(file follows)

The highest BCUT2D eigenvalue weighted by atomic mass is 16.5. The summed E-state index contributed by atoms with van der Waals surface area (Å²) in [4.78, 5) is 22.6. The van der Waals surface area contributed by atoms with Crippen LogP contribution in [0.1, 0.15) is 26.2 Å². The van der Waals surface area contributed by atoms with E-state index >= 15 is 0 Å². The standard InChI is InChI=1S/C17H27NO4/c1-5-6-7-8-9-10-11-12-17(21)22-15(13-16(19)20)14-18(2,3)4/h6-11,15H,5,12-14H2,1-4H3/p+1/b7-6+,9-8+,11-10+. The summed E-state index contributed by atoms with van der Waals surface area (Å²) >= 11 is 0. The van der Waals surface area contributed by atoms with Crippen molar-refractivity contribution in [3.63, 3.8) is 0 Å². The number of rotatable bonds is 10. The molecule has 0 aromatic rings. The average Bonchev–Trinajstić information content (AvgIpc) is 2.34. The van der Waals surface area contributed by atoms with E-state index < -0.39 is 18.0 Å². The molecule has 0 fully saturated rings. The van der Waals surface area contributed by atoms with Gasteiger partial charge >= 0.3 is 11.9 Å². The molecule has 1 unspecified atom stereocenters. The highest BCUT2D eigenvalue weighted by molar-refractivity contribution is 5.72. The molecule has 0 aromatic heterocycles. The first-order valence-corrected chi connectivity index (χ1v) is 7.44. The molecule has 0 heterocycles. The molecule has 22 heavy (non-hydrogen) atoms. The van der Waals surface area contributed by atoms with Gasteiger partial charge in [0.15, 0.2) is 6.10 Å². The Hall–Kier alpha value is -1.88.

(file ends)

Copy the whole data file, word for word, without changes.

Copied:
The highest BCUT2D eigenvalue weighted by atomic mass is 16.5. The summed E-state index contributed by atoms with van der Waals surface area (Å²) in [4.78, 5) is 22.6. The van der Waals surface area contributed by atoms with Crippen LogP contribution in [0.1, 0.15) is 26.2 Å². The van der Waals surface area contributed by atoms with E-state index >= 15 is 0 Å². The standard InChI is InChI=1S/C17H27NO4/c1-5-6-7-8-9-10-11-12-17(21)22-15(13-16(19)20)14-18(2,3)4/h6-11,15H,5,12-14H2,1-4H3/p+1/b7-6+,9-8+,11-10+. The summed E-state index contributed by atoms with van der Waals surface area (Å²) >= 11 is 0. The van der Waals surface area contributed by atoms with Crippen molar-refractivity contribution in [3.63, 3.8) is 0 Å². The number of rotatable bonds is 10. The molecule has 0 aromatic rings. The average Bonchev–Trinajstić information content (AvgIpc) is 2.34. The van der Waals surface area contributed by atoms with E-state index < -0.39 is 18.0 Å². The molecule has 0 fully saturated rings. The van der Waals surface area contributed by atoms with Gasteiger partial charge >= 0.3 is 11.9 Å². The molecule has 1 unspecified atom stereocenters. The highest BCUT2D eigenvalue weighted by molar-refractivity contribution is 5.72. The molecule has 0 aromatic heterocycles. The first-order valence-corrected chi connectivity index (χ1v) is 7.44. The molecule has 0 heterocycles. The molecule has 22 heavy (non-hydrogen) atoms. The van der Waals surface area contributed by atoms with Gasteiger partial charge in [0.15, 0.2) is 6.10 Å². The Hall–Kier alpha value is -1.88.